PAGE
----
Thaw Events: Eve Cinquino – Bates College (graduated), B.S. Computer Science

Observer Guide: AJ Grimes

Mentor: Eric Kelsey, PhD Mount Washington Observatory/ Plymouth State University 

Commonly referred to as a “January Thaw” for its common occurrence in January, periods of unusually warm weather in the middle of the winter season can spell trouble for winter snowpacks. These episodes can create unpleasant and dangerous skiing conditions as well as increase avalanche likelihood, leading to a decline in skier turnout and an increased risk for those who still choose to ski. The mountain ecosystem on Mount Washington also relies on a thick, insulating layer of snowpack to protect vegetation from harsh conditions. The most important thaw events for snow melt occur when both temperature and dewpoint are above freezing, which leads to warm, wet weather that can rapidly melt the snowpack. Under these conditions, water vapor condenses onto the snowpack in the same way that water vapor condenses onto a cold soda can on a humid summer day. In addition to this added liquid water to the snowpack, heat is released during condensation, which effectively warms and melts the snowpack. This project examines how both temperature and dewpoint related thaw events are changing at the summit and their effect on snow depth during meteorological winter (December-February) for 1939-2020, building off of the work of Ethan Rogers and Laura Kee, previous summit interns.

Rates of event frequency (number of events/winter), length (hours/winter), and intensity (thawing degree hours/winter; TDH/winter) were found to be significantly increasing (p < 0.05) for both temperature and dewpoint over the Observatory’s history. These results indicate that mid-winter thaws are becoming stronger and more common on the summit. The most significant trends were in intensity, with dewpoint increasing by 2.59 TDH/year and temperature increasing by 3.16 TDH/year. Temperature thaw events where dewpoint remained below freezing were calculated as well, but were not found to be increasing significantly. Average snow loss during the three types of thaw events (all temperature events, dewpoint events, and temperature events with dewpoint below freezing) was calculated as well, finding that during dewpoint events, snow melted at a rate of 0.41 cm/hr. This rate is almost double that of temperature events (0.28 cm/hr) and quadruple the rate of melt during temperature events where dewpoint remained below freezing (0.10 cm/hr), confirming that dewpoint thaw events are indeed the most detrimental for snow melt on Mount Washington.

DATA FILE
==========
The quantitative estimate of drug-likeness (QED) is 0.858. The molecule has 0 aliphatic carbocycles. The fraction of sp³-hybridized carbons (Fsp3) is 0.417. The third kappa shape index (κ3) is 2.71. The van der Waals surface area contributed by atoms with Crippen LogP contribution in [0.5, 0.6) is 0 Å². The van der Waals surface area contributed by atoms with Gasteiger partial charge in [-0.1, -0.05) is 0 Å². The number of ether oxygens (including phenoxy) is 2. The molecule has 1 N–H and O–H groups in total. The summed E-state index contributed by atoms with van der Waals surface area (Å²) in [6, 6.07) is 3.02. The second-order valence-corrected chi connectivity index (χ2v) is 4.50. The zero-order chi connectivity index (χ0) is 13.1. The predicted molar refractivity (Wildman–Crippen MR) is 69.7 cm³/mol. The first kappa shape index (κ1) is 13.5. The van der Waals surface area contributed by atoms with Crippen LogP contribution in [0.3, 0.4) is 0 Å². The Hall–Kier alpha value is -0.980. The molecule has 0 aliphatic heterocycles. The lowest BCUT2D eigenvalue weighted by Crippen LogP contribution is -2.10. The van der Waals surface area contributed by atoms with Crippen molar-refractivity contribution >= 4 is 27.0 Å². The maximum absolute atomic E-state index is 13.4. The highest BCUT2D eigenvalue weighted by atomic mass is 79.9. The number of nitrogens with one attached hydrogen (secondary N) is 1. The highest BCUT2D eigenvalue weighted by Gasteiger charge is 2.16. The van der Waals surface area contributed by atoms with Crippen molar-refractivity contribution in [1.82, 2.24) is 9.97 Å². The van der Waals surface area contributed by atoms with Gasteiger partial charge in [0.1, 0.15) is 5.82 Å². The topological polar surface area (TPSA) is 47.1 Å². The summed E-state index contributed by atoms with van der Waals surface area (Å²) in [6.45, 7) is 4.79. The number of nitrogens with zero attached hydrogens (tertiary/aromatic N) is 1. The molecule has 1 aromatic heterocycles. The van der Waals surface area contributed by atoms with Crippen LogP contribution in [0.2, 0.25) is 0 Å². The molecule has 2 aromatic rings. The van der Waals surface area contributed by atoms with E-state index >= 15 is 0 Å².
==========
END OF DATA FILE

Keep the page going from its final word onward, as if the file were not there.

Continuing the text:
Figure 1: Trends in winter thaw occurrences based on summit temperature, where (a) is the total events that occurred per season (DJF), (b) is the number of hours when temperature was above freezing each season, and (c) is the total temperature thawing degree hours per season. The blue dashed lines are the Sen’s slopes, or linear trends in the datasets. Error bars account for missing observations where a thaw likely occurred.
Figure 2: Trends in winter thaw occurrences based on dewpoint, where (a) is the total events that occurred per season (DJF), (b) is the number of hours when dewpoint was above freezing each season, and (c) is the total dewpoint thawing degree hours per season. The blue dashed lines are the Sen’s slopes, or linear trends in the datasets.